Dr Evangelos Michelakis’ new DCA cancer cure is a researcher’s worst nightmare

[Tom Klinger, Medicine Contributor]

Dr. Evangelos Michelakis’ new cure for cancer is proving to be one of his worst nightmares.That is because his cancer treatment breakthrough has been sabotaged by commercial opportunists who are causing damage to the very people who need to cure their cancer.

A few months ago, Evangelos broke news to the world that his exhaustive research had potentially found an inexpensive cure for cancer.

The cardiologist had published in ‘Cancer Cell’ that a molecule called dichloroacetate (DCA) could shrink cancer cells and thereby cure those suffering from the affliction. However, the shocked doctor soon discovered that his caveats concerning the administration of the molecule to cancer sufferers had been instantly ignored and a black market for the drug had developed more or less instantly after the publication.  This black market is allowing desperate cancer sufferers to buy the drug over the Internet and horrifyingly, to administer the drug to themselves without medical supervision even though it has not had any tests  on humans so far.

Evangelos’ study had found that DCA can shrink cells by ‘reviving’ the cancer-affected mitochondria contrary to the popularly held view that as the mitochondria were hopelessly damaged, it was the damage to them was the result and not cure of the cancer.

Here is a review (extracted from TheDCAsite.com) of a cancer patient who had taken the drug:-

Squareb (described as a 40yr old physician with metastatatic sarcoma):

February 27, 2007 — Day 3:  I have been taking [DCA] for three days. I notice no side effects, except maybe a little lethargy, but that may be from the thiamine supplement. I am taking the sodium DCA at 1.25 mg/kg twice daily. I plan to increase it to 2.5 mg twice daily. I dissolve it in 8 ounces of water. It has a slightly salty taste that reminds me of the potassium salts they use as salt substitutes.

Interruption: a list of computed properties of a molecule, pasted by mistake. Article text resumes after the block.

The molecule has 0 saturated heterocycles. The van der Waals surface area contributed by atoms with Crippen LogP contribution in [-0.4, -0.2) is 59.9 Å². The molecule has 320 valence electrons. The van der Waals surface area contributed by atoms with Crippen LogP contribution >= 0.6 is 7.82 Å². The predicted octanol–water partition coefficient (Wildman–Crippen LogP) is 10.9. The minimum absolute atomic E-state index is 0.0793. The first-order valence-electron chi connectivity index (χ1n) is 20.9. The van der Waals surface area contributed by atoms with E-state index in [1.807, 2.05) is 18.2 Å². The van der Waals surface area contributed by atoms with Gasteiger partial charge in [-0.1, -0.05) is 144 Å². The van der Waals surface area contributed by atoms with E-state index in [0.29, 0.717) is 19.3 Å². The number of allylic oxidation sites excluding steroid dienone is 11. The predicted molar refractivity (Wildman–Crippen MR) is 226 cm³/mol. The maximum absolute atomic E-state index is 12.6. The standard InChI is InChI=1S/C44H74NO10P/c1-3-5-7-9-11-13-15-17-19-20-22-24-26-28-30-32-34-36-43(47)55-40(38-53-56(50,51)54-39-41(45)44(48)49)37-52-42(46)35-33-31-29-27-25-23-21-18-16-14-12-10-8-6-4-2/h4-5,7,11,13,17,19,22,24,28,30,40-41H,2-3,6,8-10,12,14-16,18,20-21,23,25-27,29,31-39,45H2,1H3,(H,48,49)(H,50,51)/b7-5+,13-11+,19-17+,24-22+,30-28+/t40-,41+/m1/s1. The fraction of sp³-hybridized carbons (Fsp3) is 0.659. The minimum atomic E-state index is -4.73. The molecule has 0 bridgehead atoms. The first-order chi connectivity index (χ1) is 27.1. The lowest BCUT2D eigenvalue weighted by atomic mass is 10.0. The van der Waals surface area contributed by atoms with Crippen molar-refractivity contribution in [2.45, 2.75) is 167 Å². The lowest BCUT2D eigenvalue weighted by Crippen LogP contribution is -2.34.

March 13, 2007 — Day 15: I don’t think I have any significant side effects.

March 19, 2007 — Day 24:  I do not think DCA does nothing. On the other hand it is not the magic bullet everyone had hoped for. It will probably be an useful adjunct to use with other chemotherapies or radiation.

Two days later, Squareb stopped taking DCA.

March 26, 2007 — Day 31: My experience with DCA’s side effects really started about day 25 when I had increasing malaise and the start of tremors in my hands. Numbness in my hands started on day 27, the day after I stopped my dose of 25mg/kg twice daily. This is neuropathy from DCA. The general feeling of malaise culminated on day 29. On that day I was feeling more lousy than usual. Suddenly I felt as if my whole body was withdrawing inwards even though I was sitting motionless on the couch. I thought I was telling my last words to my wife. I have a glucometer… I drank some juice and ate some salad. The feeling started resolving within 15 minutes. I am convinced this was hypoglycemia.

March 29, 2007 — following CT scans:  The tumour growth resumed at about the previous pace during the DCA treatment…. DCA may work on certain tumours or combination with other drugs, but it obviously did not work on my metastatic sarcoma tumours.


It seems that pharmaceutical companies who could have been interested in developing DCA are concerned that they can get it patented as it is currently not possible to patent a molecule. However, cancer sufferers are not happy about this. Also the companies are saying that it is not particularly cheap to manufacture the drug.

Notwithstanding the dangers of using untested drugs on humans, a Californian trader, Jim Tassano is now selling DCA via the Internet.  Dr. Michelakis is angry about this: “He’s [Jim Tassano] a pest exterminator with a biology degree who’s hired a chemist and is profiting from desperate people…He is bypassing every regulatory principle that exists to ensure pharmaceuticals are safe and selling hope for money. It’s horribly unethical.”

Mr Tassano sells the DCA for 90 cents a gram and says that he is only doing the selling because his wife’s life as she is currently terminally ill.

The Canadian Cancer Society is looking into the therapy’s validity at the moment to assess whether clinical trials are merited and Dr Michelakis hopes to commence DCA trials with people this spring. In the meantime, he is urging everyone to wait until the therapy has been approved by the regulatory bodies in Canada.


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